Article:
“You're terrible muril!” How educator Gabby Millgate embeds First Nations language
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“You’re terrible muril!” How educator Gabby Millgate embeds First Nations language

by Freya Lucas

July 07, 2022

Canberra based early childhood educator Gabby Millgate is best known for her role in the iconic Australian film Muriel’s Wedding, and for her infamous line “you’re terrible Muriel!” 

 

Since moving into a career in early childhood education and care (ECEC), however, her focus has shifted to leading children to a love of nature and a strong and meaningful relationship with First Nations culture through her role as the nature pedagogy leader at the Woden Valley Early Learning Centre.

 

Her focus on embedding the language and culture of the Ngunnawal people is a core part of her role, and in line with NAIDOC Week she caught up with The Canberra Times to share more about how she engages children and connects them to Country. 

 

“I started putting the Ngunnawal words in the corridor so it would become a conversation between parents,” Gabby explained. Further inspiration came from a Ngambri Ngunnawal Dharawhal family with the service, who also gave their children Indigenous names.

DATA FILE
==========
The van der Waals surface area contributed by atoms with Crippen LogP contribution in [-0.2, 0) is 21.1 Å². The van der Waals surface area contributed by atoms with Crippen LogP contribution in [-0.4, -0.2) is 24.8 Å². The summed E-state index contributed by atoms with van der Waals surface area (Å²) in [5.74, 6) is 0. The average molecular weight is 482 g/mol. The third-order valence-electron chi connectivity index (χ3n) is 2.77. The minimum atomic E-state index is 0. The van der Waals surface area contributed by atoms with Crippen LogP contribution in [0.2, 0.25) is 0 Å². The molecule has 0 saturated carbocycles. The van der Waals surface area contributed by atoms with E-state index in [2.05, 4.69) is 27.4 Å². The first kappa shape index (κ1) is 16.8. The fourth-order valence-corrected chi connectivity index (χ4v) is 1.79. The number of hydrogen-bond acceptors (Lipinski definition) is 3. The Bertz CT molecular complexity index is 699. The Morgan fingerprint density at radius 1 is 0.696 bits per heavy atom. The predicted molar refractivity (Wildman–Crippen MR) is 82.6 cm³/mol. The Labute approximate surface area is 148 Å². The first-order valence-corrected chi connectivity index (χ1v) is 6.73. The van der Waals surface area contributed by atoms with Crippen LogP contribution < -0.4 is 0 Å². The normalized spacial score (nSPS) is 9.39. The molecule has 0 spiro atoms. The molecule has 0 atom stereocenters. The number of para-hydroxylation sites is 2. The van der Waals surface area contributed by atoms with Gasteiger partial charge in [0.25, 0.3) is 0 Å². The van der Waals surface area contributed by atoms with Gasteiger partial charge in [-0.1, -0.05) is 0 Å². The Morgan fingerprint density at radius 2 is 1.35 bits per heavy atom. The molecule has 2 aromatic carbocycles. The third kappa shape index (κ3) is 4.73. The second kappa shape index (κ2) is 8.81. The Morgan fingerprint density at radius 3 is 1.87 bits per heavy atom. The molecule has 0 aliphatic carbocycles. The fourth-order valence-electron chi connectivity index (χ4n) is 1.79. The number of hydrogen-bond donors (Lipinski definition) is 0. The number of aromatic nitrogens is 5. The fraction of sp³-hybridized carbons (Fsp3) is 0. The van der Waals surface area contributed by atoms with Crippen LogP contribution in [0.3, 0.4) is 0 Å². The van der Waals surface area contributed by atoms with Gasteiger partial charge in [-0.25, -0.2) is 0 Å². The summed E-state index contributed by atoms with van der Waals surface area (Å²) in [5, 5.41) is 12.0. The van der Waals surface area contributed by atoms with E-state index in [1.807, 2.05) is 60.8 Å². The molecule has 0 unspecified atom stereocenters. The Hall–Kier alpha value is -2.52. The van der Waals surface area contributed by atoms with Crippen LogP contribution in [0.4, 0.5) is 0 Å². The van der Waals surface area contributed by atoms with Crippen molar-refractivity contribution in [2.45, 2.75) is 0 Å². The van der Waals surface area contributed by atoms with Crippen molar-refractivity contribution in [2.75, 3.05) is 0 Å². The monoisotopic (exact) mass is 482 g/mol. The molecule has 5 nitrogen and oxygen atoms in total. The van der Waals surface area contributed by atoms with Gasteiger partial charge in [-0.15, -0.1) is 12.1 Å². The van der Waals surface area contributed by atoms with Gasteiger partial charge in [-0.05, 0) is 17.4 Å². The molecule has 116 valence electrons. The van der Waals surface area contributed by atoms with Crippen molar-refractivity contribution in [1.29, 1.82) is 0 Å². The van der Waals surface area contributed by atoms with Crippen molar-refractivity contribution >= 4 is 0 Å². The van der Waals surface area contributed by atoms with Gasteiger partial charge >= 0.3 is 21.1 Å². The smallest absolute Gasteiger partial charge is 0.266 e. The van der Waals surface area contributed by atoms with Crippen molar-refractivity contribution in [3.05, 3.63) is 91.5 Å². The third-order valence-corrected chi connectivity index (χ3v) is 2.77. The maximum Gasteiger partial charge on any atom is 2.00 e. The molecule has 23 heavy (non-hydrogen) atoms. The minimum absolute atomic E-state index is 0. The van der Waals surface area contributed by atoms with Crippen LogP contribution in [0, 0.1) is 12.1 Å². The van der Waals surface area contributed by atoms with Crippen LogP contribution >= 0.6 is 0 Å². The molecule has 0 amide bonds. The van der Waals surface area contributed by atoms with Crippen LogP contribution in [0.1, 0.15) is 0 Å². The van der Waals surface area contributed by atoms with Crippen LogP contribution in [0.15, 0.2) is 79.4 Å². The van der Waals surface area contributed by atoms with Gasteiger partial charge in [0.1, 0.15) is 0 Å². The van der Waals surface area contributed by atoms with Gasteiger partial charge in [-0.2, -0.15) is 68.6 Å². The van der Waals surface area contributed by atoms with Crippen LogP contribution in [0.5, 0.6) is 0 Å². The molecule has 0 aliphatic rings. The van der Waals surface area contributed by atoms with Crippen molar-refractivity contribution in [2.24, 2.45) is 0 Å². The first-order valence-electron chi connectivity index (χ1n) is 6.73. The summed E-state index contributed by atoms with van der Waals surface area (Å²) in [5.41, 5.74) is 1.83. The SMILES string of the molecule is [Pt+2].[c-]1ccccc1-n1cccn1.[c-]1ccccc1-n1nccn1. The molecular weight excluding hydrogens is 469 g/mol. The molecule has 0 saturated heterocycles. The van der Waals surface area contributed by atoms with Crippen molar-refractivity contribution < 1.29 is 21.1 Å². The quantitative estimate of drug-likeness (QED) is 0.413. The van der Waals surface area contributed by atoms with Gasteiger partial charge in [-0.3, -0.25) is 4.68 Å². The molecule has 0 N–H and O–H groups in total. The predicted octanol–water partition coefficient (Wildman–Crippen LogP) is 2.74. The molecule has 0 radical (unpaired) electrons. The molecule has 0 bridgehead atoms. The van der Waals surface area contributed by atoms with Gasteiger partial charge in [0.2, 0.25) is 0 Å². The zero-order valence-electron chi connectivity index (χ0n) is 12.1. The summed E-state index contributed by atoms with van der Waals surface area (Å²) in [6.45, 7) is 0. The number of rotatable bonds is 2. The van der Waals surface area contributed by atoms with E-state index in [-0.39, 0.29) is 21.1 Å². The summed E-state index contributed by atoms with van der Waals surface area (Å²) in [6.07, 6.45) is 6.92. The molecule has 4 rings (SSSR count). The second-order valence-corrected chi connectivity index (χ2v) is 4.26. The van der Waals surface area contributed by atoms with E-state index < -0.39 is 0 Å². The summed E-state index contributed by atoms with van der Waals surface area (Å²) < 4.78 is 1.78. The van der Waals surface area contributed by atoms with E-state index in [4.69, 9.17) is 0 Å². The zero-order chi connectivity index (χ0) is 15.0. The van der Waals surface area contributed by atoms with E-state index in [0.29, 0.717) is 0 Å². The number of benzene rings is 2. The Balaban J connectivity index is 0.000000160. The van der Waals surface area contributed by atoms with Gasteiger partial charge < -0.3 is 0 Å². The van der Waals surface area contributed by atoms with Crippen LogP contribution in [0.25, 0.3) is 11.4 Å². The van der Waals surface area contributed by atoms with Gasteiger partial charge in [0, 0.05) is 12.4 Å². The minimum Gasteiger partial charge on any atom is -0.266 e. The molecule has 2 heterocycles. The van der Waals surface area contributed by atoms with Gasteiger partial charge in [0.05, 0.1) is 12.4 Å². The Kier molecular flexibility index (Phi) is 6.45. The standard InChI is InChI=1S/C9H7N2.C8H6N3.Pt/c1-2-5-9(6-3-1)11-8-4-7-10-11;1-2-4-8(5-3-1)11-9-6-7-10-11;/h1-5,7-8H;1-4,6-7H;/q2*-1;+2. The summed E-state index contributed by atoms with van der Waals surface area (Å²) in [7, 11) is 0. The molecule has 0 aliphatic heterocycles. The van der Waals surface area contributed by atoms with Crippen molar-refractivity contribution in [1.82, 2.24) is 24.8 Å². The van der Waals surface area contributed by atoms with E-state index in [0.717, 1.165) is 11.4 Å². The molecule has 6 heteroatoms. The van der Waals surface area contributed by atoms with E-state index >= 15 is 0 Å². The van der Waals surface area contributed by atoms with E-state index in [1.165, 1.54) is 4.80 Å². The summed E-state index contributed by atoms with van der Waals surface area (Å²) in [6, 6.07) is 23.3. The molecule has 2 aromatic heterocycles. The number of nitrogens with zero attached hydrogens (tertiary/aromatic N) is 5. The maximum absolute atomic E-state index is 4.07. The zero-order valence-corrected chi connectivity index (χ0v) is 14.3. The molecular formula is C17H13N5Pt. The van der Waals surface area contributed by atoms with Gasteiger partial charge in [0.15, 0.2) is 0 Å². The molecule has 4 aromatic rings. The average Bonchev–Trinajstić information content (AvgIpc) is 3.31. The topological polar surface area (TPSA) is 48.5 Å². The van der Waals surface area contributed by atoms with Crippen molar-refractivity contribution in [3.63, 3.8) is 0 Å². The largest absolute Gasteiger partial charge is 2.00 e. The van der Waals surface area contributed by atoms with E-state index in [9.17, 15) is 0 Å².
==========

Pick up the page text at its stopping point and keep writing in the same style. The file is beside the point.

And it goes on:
Daisy Franks is otherwise known as Winguraminya, which means whirlwind. And, soon, the other children at the centre wanted a Ngunnawal name.

 

Their choices ranged from Djirri for frog to Malang for fish to Mununja for butterfly. Their names, and other Ngunnawal words, are now displayed around the centre, made part of everything from craft to music to storytelling and colouring in.

 

When the children came together around the centre’s firepit, Gabby saw an opportunity to play with language, and engage in a little jest with her colleagues. 

 

“I saw ‘muril’ meant smoke so if the smoke got in my eyes, I’d say, ‘You’re terrible muril!’ just to amuse myself and my fellow educators, not to make the children say it, but then they started saying it,” Gabby said.

 

The muril example is just one of many which show the way in which First Nations languages can be incorporated into the day to day rhythms of an ECEC service. 

 

Organic language learning is important to Gabby, who says “you can’t just open people’s heads and pour in information.” 

 

Instead, she recommended that children be exposed to language through play, song and story. 

 

To access the original coverage of this story please see here

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